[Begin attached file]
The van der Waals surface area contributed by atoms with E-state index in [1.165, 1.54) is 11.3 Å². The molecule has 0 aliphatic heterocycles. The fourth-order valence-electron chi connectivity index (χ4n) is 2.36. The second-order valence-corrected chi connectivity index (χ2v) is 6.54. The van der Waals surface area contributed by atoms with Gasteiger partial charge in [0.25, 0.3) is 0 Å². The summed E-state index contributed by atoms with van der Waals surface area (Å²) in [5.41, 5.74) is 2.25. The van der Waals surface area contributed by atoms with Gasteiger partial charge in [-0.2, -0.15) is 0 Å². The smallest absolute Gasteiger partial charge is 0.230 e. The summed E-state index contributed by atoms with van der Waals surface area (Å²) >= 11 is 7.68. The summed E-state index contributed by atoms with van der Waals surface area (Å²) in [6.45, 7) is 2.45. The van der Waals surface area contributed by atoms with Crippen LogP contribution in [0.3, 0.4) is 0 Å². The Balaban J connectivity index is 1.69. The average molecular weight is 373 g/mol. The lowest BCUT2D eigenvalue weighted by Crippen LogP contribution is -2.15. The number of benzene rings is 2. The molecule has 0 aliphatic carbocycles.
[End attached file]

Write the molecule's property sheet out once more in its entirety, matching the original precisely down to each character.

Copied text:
The van der Waals surface area contributed by atoms with E-state index in [1.165, 1.54) is 11.3 Å². The molecule has 0 aliphatic heterocycles. The fourth-order valence-electron chi connectivity index (χ4n) is 2.36. The second-order valence-corrected chi connectivity index (χ2v) is 6.54. The van der Waals surface area contributed by atoms with Gasteiger partial charge in [0.25, 0.3) is 0 Å². The summed E-state index contributed by atoms with van der Waals surface area (Å²) in [5.41, 5.74) is 2.25. The van der Waals surface area contributed by atoms with Gasteiger partial charge in [-0.2, -0.15) is 0 Å². The smallest absolute Gasteiger partial charge is 0.230 e. The summed E-state index contributed by atoms with van der Waals surface area (Å²) >= 11 is 7.68. The summed E-state index contributed by atoms with van der Waals surface area (Å²) in [6.45, 7) is 2.45. The van der Waals surface area contributed by atoms with Crippen LogP contribution in [0.3, 0.4) is 0 Å². The Balaban J connectivity index is 1.69. The average molecular weight is 373 g/mol. The lowest BCUT2D eigenvalue weighted by Crippen LogP contribution is -2.15. The number of benzene rings is 2. The molecule has 0 aliphatic carbocycles.